Our democracy is based on the premise that every citizen, regardless of wealth has more or less equal opportunity to influence the actions of our government. Unfortunately, large and corporate contribitions, which few of us can afford to make have undue influence over who can run for office and who wins elections.
Because of the increasing role of big money in our elections candidates and elected officials are often trapped spending an increasing amount of time fundraising from big donors, giving them less time to hear from and serve their constituents.
Maryland PIRG, as a leader of the Fair Elections Maryland coalition, believes that to restore our democracy and public faith in government, campaign contributions should be limited to what the average American can afford, and candidates should only be able to raise money form the people they would represent. This bill is a step in that direction.
While the Supreme Court has decisively ruled against restrictions on spending levels and corporate electoral spending, HB785: Maryland Small Donor Incentive Act enables candidates to voluntarily reject large and corporate contributions by providing limited matching funds for small donations. This will serve to elevate the voices of small donors and expand opportunities to run for office for candidate who don’t have access to personal wealth or large donors.
These types of programs are popular, effective, and gaining momentum in Maryland and throughout the country. In 2014, Montgomery County became the first Maryland county to establish a small donor incentive program for county races. The program will be in effect for the upcoming election and dozens of candidates have already filed intent to qualify. Our early analysis of the program has found that it is having promising results. For example, small donations accounted for 94% of total fundraising dollars raised by candidates receiving matching funds, versus only 8% for those not participating in the program.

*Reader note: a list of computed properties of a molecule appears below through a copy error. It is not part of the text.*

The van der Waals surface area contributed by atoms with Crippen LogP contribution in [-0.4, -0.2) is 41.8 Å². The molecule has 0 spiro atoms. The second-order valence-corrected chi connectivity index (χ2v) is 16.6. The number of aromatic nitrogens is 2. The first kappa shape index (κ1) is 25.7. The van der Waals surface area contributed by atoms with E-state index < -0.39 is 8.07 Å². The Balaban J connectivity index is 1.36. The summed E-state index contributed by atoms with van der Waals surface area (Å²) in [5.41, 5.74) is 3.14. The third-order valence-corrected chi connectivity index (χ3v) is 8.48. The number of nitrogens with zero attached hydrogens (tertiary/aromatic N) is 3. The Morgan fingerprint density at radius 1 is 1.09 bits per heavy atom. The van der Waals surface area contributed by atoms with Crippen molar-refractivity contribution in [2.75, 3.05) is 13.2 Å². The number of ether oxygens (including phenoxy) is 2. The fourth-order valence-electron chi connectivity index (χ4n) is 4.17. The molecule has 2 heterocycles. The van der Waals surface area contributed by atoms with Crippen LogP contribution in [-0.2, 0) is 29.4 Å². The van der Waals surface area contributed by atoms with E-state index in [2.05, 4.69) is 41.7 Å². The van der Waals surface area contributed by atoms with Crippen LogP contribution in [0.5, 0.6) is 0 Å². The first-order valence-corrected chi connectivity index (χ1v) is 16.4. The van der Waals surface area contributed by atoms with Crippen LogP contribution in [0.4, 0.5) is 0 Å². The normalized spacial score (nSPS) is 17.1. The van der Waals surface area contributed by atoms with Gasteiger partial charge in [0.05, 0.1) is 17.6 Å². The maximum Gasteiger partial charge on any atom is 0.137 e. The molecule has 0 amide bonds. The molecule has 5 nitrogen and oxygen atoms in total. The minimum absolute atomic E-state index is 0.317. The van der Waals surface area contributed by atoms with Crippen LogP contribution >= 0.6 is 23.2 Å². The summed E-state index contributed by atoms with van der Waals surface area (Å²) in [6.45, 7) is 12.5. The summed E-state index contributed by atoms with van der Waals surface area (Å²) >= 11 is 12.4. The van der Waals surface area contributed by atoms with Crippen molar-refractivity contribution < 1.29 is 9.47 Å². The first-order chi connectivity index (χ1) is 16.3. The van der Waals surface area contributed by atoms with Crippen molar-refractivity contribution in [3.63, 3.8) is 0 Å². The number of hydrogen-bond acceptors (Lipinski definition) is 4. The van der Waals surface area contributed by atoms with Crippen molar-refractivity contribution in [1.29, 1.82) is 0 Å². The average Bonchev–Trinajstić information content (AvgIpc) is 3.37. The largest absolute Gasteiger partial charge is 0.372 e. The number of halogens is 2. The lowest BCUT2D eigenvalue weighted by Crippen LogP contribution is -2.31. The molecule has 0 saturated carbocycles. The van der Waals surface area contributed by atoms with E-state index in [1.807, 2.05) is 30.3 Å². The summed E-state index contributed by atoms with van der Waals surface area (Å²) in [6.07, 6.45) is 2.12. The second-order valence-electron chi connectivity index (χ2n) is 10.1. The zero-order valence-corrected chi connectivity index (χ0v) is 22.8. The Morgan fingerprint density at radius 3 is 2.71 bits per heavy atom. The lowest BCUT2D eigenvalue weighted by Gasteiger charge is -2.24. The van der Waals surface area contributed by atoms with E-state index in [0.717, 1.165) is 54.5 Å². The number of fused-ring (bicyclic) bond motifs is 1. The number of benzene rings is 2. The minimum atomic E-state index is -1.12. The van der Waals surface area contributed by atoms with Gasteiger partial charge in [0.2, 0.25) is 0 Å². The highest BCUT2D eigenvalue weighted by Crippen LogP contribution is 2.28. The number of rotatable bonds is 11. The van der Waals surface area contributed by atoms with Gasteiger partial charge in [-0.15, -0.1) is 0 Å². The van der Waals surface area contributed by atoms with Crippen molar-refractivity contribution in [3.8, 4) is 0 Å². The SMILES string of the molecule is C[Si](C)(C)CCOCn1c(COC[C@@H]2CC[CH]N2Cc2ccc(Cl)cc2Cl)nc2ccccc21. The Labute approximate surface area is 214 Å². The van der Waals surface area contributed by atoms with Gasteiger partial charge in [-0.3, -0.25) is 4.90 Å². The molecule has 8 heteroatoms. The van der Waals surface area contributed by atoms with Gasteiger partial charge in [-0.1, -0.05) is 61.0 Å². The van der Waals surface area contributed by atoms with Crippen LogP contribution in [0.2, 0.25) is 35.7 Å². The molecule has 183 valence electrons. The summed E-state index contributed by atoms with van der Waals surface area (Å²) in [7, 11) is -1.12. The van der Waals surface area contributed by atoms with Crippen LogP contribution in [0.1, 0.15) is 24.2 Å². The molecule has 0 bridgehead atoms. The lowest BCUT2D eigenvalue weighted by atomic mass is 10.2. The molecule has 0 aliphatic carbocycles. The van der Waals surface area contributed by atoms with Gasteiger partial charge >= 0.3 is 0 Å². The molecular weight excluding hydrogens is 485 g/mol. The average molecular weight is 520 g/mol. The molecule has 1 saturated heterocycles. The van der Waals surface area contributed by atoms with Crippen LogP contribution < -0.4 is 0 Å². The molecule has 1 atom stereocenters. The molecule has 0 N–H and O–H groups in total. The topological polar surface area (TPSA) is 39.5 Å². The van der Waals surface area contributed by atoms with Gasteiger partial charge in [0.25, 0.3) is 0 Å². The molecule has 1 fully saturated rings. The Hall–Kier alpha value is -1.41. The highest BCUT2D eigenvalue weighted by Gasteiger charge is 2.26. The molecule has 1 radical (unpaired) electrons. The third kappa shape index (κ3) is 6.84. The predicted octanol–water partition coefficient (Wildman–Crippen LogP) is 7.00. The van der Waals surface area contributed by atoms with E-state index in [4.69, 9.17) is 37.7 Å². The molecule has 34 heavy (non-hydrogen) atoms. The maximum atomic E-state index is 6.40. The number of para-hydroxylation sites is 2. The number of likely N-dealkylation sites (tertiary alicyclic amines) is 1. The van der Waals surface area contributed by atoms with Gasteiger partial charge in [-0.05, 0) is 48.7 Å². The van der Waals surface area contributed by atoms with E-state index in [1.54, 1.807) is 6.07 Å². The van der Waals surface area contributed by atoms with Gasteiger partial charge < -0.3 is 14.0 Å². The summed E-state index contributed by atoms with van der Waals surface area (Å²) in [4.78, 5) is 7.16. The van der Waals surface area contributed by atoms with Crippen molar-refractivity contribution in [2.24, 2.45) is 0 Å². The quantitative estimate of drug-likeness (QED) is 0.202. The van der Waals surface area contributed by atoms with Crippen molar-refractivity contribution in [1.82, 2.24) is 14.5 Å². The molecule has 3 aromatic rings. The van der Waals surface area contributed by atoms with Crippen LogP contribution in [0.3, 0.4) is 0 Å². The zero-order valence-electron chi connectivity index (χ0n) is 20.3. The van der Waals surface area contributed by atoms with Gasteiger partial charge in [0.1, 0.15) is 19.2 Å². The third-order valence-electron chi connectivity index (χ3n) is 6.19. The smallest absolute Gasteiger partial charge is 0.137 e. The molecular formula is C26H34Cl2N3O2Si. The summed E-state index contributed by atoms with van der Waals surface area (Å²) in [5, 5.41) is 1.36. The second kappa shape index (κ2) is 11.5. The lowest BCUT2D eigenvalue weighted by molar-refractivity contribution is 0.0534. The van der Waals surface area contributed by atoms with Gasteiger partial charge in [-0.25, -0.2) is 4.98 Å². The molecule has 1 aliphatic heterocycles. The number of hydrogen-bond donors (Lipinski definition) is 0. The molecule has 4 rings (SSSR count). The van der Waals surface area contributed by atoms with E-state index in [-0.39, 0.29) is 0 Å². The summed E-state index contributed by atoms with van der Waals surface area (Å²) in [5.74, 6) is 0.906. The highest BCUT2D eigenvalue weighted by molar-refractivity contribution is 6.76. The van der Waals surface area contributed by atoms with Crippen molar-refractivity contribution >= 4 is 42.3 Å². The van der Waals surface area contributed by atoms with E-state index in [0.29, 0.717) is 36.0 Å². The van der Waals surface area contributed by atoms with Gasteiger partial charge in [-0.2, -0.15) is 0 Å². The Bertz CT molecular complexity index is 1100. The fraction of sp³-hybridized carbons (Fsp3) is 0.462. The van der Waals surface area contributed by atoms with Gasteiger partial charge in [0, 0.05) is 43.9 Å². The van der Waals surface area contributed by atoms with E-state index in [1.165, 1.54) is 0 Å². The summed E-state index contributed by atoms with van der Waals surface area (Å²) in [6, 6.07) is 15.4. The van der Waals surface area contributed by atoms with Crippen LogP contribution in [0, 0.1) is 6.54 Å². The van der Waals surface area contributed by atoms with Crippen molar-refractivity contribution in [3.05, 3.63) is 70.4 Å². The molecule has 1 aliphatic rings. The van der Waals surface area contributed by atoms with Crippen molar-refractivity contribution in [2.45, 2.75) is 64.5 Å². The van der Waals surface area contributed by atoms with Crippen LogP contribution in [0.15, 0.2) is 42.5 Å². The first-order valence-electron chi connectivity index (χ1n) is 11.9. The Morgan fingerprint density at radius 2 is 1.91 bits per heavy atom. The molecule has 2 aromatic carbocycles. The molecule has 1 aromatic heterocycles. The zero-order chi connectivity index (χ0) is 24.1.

Howard County finalized their own small donor matching program in July of 2017 after the voters authorized the program on the 2016 ballot. The D.C. City Council finalized theirs last Tuesday, and a program was just introduced in the Prince George’s County Council. Maryland Congressman John Sarbanes is the author of the Government by the People Act, which would enact a similar program at the national level.
There’s not doubt in my mind that our democracy is in a fragile state, but by creating a small donor matching program, Maryland can lead the country towards a new way to fund elections.
State Director, Maryland PIRG; Director, Stop Toxic PFAS Campaign, PIRG
Emily directs strategy, organizational development, research, communications and legislative advocacy for Maryland PIRG. Emily has helped win small donor public financing in Baltimore City, Baltimore County, Howard County, Montgomery County, and Prince George's County. She has played a key role in establishing new state laws to to protect public health by restricting the use of antibiotics on Maryland farms, require testing for lead in school drinking water and restrict the use of toxic flame retardant and PFAS chemicals. Emily also serves on the Executive Committees of the Maryland Fair Elections Coalition and the Maryland Campaign to Keep Antibiotics Working. Emily lives in Baltimore City with her husband, kids, and dog.